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Pia Hüttl

Dial N for NAIRU, or not?

What’s at stake: The concept of the NAIRU (Non-Accelerating Inflation Rate of Unemployment) has recently divided the minds in the economic blogosphere. We review the most important contributions on its usefulness, its shortcomings, alternatives and we discuss why it is such a contested concept.

By: Pia Hüttl Topic: Global Economics & Governance Date: May 22, 2017
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Do we understand the impact of artificial intelligence on employment?

Artificial intelligence is already transforming the world of work, but the future is hard to predict. Some see most jobs at risk of automatisation, while others argue robots will only take on a narrow range of tasks in the coming decades. Nevertheless, we need a broad debate to prepare the appropriate economic policy response to the new industrial revolution.

By: Georgios Petropoulos Topic: Innovation & Competition Policy Date: April 27, 2017
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Policy Contribution

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The global decline in the labour income share: is capital the answer to Germany’s current account surplus?

Analysing the major divergences between the three largest euro-area countries in terms of unit labour costs and current accounts, to the broader debate on labour income shares. Data suggests that capital and labour have been complements.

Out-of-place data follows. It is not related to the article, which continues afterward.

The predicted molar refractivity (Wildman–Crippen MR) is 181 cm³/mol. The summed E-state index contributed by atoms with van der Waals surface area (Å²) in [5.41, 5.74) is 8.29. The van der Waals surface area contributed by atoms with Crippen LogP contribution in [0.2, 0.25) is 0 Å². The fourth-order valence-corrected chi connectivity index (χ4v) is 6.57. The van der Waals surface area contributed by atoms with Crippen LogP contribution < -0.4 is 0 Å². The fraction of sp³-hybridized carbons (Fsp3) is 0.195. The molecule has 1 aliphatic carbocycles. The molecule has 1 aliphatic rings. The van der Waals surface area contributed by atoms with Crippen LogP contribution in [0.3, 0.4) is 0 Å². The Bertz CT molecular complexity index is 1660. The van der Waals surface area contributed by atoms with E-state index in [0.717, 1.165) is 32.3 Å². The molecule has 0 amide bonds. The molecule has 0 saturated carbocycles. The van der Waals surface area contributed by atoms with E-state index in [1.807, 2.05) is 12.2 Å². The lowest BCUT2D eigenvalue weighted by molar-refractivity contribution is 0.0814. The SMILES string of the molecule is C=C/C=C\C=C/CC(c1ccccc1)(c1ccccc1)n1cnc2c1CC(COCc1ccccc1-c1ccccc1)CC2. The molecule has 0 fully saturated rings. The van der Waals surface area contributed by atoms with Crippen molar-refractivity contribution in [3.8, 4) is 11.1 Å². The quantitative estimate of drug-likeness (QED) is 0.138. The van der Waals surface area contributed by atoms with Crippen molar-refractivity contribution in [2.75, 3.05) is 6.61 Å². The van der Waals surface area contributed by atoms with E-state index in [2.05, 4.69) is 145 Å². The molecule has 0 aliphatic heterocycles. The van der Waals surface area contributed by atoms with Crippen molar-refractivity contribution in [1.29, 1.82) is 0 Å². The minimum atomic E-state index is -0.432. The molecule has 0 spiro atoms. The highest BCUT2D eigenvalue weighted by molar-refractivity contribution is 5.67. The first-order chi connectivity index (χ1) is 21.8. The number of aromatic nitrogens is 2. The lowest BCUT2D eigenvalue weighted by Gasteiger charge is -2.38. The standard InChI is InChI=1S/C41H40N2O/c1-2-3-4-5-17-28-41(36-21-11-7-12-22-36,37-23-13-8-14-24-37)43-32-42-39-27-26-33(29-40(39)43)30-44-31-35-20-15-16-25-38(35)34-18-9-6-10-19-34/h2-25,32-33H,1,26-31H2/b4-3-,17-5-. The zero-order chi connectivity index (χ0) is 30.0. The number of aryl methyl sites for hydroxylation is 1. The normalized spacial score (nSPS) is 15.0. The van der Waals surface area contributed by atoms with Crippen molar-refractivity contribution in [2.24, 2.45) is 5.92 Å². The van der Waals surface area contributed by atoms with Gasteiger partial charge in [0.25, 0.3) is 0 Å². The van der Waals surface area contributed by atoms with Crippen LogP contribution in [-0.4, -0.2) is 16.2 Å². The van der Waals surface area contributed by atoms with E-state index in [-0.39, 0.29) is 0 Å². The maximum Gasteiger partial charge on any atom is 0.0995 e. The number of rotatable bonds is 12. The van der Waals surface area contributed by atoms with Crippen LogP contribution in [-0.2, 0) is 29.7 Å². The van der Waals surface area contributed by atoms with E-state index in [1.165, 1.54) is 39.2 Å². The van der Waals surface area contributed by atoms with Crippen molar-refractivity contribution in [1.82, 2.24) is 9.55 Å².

By: Bennet Berger and Guntram B. Wolff Topic: European Macroeconomics & Governance Date: April 26, 2017
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Past Event

Past Event

Protecting the privacy of electronic communications: getting the next steps right

Do the European Commission's recent initiatives put us on the right path?

Speakers: Nicholas Blades, Orla Lynskey, J. Scott Marcus, Alexander Whalen and Jeremy Rollison Topic: Innovation & Competition Policy Location: Bruegel, Rue de la Charité 33, 1210 Brussels Date: April 25, 2017
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Silvia Merler

The decline of the labour share of income

What’s at stake: at odds with the conventional wisdom of constant factor shares, the portion of national income accruing to labour has been trending downward in the last three decades. This phenomenon has been linked to globalisation as well as to the change in the technological landscape - particularly “robotisation”. We review the recent literature on this issue.

By: Silvia Merler Topic: Global Economics & Governance Date: April 24, 2017
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Podcast

Podcast

Labour mobility in Europe

With anti-immigration sentiment on the rise, we look into the issue of labour mobility in Europe. How does migration affect labour markets and how does perception of migration differ from reality? What are the economic challenges for migrants and how do these challenges reflect on social integration? We try to answer these questions with our guests in this episode of The Sound of Economics.

By: The Sound of Economics Topic: European Macroeconomics & Governance Date: April 20, 2017
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Podcast

Podcast

A glance into the future — how will AI change our lives?